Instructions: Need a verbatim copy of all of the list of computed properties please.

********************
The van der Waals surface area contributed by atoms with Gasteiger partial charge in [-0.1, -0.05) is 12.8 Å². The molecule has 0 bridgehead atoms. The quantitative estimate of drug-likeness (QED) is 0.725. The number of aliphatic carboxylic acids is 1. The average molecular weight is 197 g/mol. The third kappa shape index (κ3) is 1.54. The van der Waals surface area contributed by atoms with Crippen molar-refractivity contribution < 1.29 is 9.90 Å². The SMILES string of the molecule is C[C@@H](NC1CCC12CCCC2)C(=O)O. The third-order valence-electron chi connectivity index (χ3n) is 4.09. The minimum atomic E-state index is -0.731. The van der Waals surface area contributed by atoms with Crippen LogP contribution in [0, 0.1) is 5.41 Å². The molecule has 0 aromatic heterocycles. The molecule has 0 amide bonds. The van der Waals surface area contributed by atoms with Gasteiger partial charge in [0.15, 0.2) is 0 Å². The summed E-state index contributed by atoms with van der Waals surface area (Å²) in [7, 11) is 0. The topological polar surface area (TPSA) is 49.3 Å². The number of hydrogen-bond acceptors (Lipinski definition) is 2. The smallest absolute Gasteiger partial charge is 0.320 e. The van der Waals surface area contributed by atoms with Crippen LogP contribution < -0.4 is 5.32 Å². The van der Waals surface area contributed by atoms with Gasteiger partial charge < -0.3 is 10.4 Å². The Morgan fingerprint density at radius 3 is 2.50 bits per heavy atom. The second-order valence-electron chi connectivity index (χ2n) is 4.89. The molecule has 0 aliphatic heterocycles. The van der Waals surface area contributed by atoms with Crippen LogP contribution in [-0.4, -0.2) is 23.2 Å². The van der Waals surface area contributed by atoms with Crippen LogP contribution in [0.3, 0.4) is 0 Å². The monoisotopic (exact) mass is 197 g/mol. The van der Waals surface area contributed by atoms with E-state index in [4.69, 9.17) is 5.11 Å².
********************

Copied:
The van der Waals surface area contributed by atoms with Gasteiger partial charge in [-0.1, -0.05) is 12.8 Å². The molecule has 0 bridgehead atoms. The quantitative estimate of drug-likeness (QED) is 0.725. The number of aliphatic carboxylic acids is 1. The average molecular weight is 197 g/mol. The third kappa shape index (κ3) is 1.54. The van der Waals surface area contributed by atoms with Crippen molar-refractivity contribution < 1.29 is 9.90 Å². The SMILES string of the molecule is C[C@@H](NC1CCC12CCCC2)C(=O)O. The third-order valence-electron chi connectivity index (χ3n) is 4.09. The minimum atomic E-state index is -0.731. The van der Waals surface area contributed by atoms with Crippen LogP contribution in [0, 0.1) is 5.41 Å². The molecule has 0 aromatic heterocycles. The molecule has 0 amide bonds. The van der Waals surface area contributed by atoms with Gasteiger partial charge in [0.15, 0.2) is 0 Å². The summed E-state index contributed by atoms with van der Waals surface area (Å²) in [7, 11) is 0. The topological polar surface area (TPSA) is 49.3 Å². The number of hydrogen-bond acceptors (Lipinski definition) is 2. The smallest absolute Gasteiger partial charge is 0.320 e. The van der Waals surface area contributed by atoms with Crippen LogP contribution < -0.4 is 5.32 Å². The van der Waals surface area contributed by atoms with Gasteiger partial charge < -0.3 is 10.4 Å². The Morgan fingerprint density at radius 3 is 2.50 bits per heavy atom. The second-order valence-electron chi connectivity index (χ2n) is 4.89. The molecule has 0 aliphatic heterocycles. The van der Waals surface area contributed by atoms with Crippen LogP contribution in [-0.4, -0.2) is 23.2 Å². The van der Waals surface area contributed by atoms with Crippen LogP contribution in [0.3, 0.4) is 0 Å². The monoisotopic (exact) mass is 197 g/mol. The van der Waals surface area contributed by atoms with E-state index in [4.69, 9.17) is 5.11 Å².